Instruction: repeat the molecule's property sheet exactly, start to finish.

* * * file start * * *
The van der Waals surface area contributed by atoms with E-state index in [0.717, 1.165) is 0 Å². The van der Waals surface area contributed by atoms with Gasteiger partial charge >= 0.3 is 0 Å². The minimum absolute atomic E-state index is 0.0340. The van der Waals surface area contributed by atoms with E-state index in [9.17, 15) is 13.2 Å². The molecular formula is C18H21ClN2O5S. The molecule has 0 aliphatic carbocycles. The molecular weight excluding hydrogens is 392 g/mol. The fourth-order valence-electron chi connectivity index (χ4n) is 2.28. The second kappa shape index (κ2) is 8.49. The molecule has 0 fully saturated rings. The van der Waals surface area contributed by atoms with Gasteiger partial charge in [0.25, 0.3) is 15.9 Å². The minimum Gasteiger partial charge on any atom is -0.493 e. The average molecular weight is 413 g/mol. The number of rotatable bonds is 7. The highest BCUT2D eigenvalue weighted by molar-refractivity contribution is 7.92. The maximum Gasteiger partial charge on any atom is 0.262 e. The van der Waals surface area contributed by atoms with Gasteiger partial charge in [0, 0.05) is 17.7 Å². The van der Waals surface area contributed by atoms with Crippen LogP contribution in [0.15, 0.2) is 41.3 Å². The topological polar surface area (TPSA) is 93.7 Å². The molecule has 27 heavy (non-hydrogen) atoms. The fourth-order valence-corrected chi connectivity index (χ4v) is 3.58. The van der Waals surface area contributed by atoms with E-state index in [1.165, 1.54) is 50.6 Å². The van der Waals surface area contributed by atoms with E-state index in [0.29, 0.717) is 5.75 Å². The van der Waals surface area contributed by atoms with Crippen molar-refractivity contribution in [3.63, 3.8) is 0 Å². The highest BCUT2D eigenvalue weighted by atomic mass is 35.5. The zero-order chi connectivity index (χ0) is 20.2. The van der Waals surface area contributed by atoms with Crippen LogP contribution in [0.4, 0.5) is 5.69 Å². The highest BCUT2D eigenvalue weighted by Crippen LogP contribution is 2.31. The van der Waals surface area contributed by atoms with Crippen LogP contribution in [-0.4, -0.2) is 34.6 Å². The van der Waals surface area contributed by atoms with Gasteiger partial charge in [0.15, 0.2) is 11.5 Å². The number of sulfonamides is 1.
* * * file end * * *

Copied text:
The van der Waals surface area contributed by atoms with E-state index in [0.717, 1.165) is 0 Å². The van der Waals surface area contributed by atoms with Gasteiger partial charge >= 0.3 is 0 Å². The minimum absolute atomic E-state index is 0.0340. The van der Waals surface area contributed by atoms with E-state index in [9.17, 15) is 13.2 Å². The molecular formula is C18H21ClN2O5S. The molecule has 0 aliphatic carbocycles. The molecular weight excluding hydrogens is 392 g/mol. The fourth-order valence-electron chi connectivity index (χ4n) is 2.28. The second kappa shape index (κ2) is 8.49. The molecule has 0 fully saturated rings. The van der Waals surface area contributed by atoms with Gasteiger partial charge in [0.25, 0.3) is 15.9 Å². The minimum Gasteiger partial charge on any atom is -0.493 e. The average molecular weight is 413 g/mol. The number of rotatable bonds is 7. The highest BCUT2D eigenvalue weighted by molar-refractivity contribution is 7.92. The maximum Gasteiger partial charge on any atom is 0.262 e. The van der Waals surface area contributed by atoms with Gasteiger partial charge in [0, 0.05) is 17.7 Å². The van der Waals surface area contributed by atoms with Crippen LogP contribution in [0.15, 0.2) is 41.3 Å². The topological polar surface area (TPSA) is 93.7 Å². The molecule has 27 heavy (non-hydrogen) atoms. The fourth-order valence-corrected chi connectivity index (χ4v) is 3.58. The van der Waals surface area contributed by atoms with E-state index in [1.165, 1.54) is 50.6 Å². The van der Waals surface area contributed by atoms with E-state index in [0.29, 0.717) is 5.75 Å². The van der Waals surface area contributed by atoms with Crippen molar-refractivity contribution in [3.63, 3.8) is 0 Å². The highest BCUT2D eigenvalue weighted by atomic mass is 35.5. The zero-order chi connectivity index (χ0) is 20.2. The van der Waals surface area contributed by atoms with Crippen LogP contribution in [0.4, 0.5) is 5.69 Å². The highest BCUT2D eigenvalue weighted by Crippen LogP contribution is 2.31. The van der Waals surface area contributed by atoms with Crippen LogP contribution in [-0.4, -0.2) is 34.6 Å². The van der Waals surface area contributed by atoms with Gasteiger partial charge in [0.15, 0.2) is 11.5 Å². The number of sulfonamides is 1.